Mozilla warns of Flash and Silverlight 'agenda'

Summary:The founder of Mozilla Europe claims Adobe and Microsoft's rich-media tech threatens the open nature of the web but concedes they are currently necessary for multimedia content.

Companies building websites should beware of proprietary rich-media technologies like Adobe's Flash and Microsoft's Silverlight, the founder of Mozilla Europe has warned.

Speaking at the Internet World conference in London on Tuesday, Tristan Nitot claimed such applications threaten the open nature of the internet because the companies behind them could "have an agenda". While he conceded that Flash was currently necessary for consistently displaying content such as video, he suggested that the upcoming revision of the HTML specification would make it unnecessary to use proprietary technology.

Flash is already used to display multimedia content on many websites. According to Nitot, the Adobe Flash Player is on 98 percent of all PCs in the world. Silverlight is a similar technology, launched by Microsoft last year.

Nitot was speaking on the subject of "the dangers of the proprietary web". He described the nature of the web at the moment as open, but suggested that "proprietary solutions running on top of the web are trying to take over". Referring specifically to Flash and Silverlight, he said that "people depend on the vendor to provide them with the runtime [browser plug-in that runs the code]."

"So far there has not been a problem," Nitot said. "Both Adobe and Microsoft have been willing to give [Flash and Silverlight away] for free. But maybe they have an agenda. They're not here for the glory; they're here for the money." Currently both Microsoft and Adobe make money from their respective web multimedia software by selling developer kits, but there are now a number of open-source projects for developing Flash and less mature, but still active, efforts to create open-source Silverlight development software.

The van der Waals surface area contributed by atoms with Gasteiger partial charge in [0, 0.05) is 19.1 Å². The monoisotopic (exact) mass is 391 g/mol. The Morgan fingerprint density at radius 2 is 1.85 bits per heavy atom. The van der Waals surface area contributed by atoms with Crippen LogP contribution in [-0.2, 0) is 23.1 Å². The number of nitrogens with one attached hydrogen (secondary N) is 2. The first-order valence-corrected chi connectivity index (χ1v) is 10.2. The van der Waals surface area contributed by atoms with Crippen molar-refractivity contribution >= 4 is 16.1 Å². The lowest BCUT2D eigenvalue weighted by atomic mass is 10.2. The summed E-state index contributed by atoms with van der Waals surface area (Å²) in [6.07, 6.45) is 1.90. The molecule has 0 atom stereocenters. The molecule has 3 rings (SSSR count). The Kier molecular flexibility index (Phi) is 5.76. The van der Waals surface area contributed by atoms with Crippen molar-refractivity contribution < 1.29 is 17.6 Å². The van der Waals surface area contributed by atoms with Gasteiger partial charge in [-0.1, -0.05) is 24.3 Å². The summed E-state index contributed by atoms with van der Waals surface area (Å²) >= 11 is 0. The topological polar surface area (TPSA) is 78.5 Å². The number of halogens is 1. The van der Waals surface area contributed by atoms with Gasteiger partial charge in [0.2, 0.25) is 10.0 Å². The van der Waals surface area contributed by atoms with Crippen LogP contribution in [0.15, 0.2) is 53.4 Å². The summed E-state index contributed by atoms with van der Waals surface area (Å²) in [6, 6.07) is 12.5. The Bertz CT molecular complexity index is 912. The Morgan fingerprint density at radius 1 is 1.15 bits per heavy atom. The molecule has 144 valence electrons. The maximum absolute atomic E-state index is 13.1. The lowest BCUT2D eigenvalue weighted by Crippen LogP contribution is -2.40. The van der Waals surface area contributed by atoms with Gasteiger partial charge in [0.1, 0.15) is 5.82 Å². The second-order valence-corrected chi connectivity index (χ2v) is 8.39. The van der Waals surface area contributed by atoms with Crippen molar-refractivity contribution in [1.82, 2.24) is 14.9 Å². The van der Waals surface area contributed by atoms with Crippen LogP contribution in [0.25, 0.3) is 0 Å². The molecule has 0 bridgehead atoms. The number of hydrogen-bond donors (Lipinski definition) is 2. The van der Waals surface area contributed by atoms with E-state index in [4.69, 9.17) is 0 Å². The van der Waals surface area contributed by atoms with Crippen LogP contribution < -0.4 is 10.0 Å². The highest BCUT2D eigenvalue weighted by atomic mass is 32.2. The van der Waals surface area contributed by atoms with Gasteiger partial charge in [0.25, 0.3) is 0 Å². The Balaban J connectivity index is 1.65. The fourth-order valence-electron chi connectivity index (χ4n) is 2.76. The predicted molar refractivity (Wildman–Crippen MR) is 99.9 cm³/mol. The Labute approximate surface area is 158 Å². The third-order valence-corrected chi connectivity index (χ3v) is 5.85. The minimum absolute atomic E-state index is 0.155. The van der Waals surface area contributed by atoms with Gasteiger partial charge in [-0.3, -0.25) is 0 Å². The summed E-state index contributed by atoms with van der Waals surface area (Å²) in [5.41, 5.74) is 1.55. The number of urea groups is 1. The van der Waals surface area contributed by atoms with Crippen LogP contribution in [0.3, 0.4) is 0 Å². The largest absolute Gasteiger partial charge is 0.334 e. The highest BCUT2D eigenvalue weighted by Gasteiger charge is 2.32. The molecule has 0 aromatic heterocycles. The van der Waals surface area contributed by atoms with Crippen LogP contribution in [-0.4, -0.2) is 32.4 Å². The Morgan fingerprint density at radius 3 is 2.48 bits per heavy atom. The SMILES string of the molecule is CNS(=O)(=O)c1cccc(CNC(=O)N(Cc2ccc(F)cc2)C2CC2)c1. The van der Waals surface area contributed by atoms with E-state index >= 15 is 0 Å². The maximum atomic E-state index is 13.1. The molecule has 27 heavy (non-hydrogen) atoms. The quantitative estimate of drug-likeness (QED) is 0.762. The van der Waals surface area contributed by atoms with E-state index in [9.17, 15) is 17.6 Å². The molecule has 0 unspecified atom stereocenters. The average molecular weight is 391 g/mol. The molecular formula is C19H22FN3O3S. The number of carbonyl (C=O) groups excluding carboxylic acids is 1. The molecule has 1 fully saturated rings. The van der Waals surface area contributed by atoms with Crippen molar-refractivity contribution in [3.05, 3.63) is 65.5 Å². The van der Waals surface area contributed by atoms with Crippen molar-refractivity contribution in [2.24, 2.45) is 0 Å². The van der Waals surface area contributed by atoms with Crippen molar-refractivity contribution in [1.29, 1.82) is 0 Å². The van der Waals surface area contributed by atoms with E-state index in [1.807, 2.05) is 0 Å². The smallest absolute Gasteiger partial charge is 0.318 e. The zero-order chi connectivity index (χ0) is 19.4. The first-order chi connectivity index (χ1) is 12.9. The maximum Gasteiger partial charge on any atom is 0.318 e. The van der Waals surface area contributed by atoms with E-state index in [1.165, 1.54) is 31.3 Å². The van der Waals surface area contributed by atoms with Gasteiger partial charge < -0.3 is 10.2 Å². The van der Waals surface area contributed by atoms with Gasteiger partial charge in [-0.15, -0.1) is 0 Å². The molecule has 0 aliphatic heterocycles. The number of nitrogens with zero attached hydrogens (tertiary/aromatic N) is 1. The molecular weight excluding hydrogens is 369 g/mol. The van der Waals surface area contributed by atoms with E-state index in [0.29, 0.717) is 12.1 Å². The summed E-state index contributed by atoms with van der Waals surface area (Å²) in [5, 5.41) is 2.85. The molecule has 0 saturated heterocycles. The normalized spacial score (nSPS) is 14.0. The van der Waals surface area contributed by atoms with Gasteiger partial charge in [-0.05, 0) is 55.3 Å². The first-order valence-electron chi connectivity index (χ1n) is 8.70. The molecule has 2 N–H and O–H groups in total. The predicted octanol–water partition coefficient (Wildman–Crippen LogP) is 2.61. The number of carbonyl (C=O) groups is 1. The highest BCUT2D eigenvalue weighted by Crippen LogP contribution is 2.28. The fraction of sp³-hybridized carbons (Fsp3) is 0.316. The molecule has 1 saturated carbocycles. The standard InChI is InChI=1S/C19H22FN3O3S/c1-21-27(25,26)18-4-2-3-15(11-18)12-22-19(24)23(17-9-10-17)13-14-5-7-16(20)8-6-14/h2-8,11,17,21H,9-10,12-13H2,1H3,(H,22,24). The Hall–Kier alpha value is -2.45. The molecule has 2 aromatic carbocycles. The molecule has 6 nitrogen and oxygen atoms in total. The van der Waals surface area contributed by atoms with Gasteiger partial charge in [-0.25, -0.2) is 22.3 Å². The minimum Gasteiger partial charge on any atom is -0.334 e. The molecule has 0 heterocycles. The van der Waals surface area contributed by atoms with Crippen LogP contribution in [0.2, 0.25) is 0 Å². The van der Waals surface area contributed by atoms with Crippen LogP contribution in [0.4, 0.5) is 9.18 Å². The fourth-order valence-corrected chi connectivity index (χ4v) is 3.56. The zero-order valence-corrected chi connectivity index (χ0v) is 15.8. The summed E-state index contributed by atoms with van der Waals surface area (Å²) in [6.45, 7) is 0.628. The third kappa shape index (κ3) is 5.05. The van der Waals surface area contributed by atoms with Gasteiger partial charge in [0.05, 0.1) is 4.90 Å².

Nitot gave two historical examples of Microsoft and Adobe withdrawing or withholding products from certain platforms: Microsoft's discontinuation of Internet Explorer for Unix and Mac, and Adobe's long-standing refusal to "provide a recent version of Flash for Linux users". He suggested that web developers should be asking those companies whether they are "sure that Silverlight and Flash will always be available on all platforms [and] run decently on all platforms."

"You're producing content for your users and there's someone in the middle deciding whether users should see your content," Nitot said. "If Adobe or Microsoft decides to compete with you and you're using their technology, you cannot compete."

"If you consider proprietary technologies, think hard; are you really trading convenience in the short term with independence in the long term?" Nitot asked. He conceded that "if you want to have a commercially viable website, in most cases you need Flash," but continued: "In HTML 5 there will be video and audio; you won't need Flash for video and audio". HTML 5 is currently a work in progress. Although the specification can be used in some cases now, it is not likely to reach completion until 2010 at the very earliest.

Talking to ZDNet.co.uk after his speech, Nitot said he had "nothing against Adobe". "Flash… is a success, although I don't think it is [compatible with] the open web," he said. He added that Adobe should open source Flash and claimed that there was a possibility of this happening if Silverlight becomes a successful rival to it.

Nitot also claimed that Mozilla was "leading [open] web standards adoption" by gaining significant market share for its Firefox browser, thereby forcing competitors such as Microsoft to use web standards in their browsers.

ZDNet.co.uk approached Microsoft and Adobe for comment on Nitot's speech but neither had responded at the time of writing.

Topics: Enterprise Software, Browser, Microsoft, Software Development

About

David Meyer is a freelance technology journalist. He fell into journalism when he realised his musical career wouldn't be paying many bills. His early journalistic career was spent in general news, working behind the scenes for BBC radio and on-air as a newsreader for independent stations. David's main focus is on communications, of both... Full Bio

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